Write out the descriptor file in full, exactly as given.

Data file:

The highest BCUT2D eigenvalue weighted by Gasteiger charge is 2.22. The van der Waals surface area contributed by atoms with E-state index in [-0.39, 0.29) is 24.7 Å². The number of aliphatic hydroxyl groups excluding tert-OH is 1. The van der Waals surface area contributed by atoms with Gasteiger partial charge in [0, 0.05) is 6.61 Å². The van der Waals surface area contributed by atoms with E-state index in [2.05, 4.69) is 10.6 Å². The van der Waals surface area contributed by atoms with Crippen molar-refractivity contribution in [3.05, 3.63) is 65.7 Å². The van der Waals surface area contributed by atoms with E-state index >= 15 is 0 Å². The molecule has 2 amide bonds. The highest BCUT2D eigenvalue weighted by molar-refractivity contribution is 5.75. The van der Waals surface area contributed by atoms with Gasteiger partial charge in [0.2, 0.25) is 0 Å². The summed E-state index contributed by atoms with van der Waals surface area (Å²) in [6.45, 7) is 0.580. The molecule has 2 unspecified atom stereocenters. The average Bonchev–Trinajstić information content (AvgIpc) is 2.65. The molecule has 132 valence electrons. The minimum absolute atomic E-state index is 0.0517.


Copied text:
The highest BCUT2D eigenvalue weighted by Gasteiger charge is 2.22. The van der Waals surface area contributed by atoms with E-state index in [-0.39, 0.29) is 24.7 Å². The number of aliphatic hydroxyl groups excluding tert-OH is 1. The van der Waals surface area contributed by atoms with Gasteiger partial charge in [0, 0.05) is 6.61 Å². The van der Waals surface area contributed by atoms with E-state index in [2.05, 4.69) is 10.6 Å². The van der Waals surface area contributed by atoms with Crippen molar-refractivity contribution in [3.05, 3.63) is 65.7 Å². The van der Waals surface area contributed by atoms with E-state index >= 15 is 0 Å². The molecule has 2 amide bonds. The highest BCUT2D eigenvalue weighted by molar-refractivity contribution is 5.75. The van der Waals surface area contributed by atoms with Gasteiger partial charge in [0.2, 0.25) is 0 Å². The summed E-state index contributed by atoms with van der Waals surface area (Å²) in [6.45, 7) is 0.580. The molecule has 2 unspecified atom stereocenters. The average Bonchev–Trinajstić information content (AvgIpc) is 2.65. The molecule has 132 valence electrons. The minimum absolute atomic E-state index is 0.0517.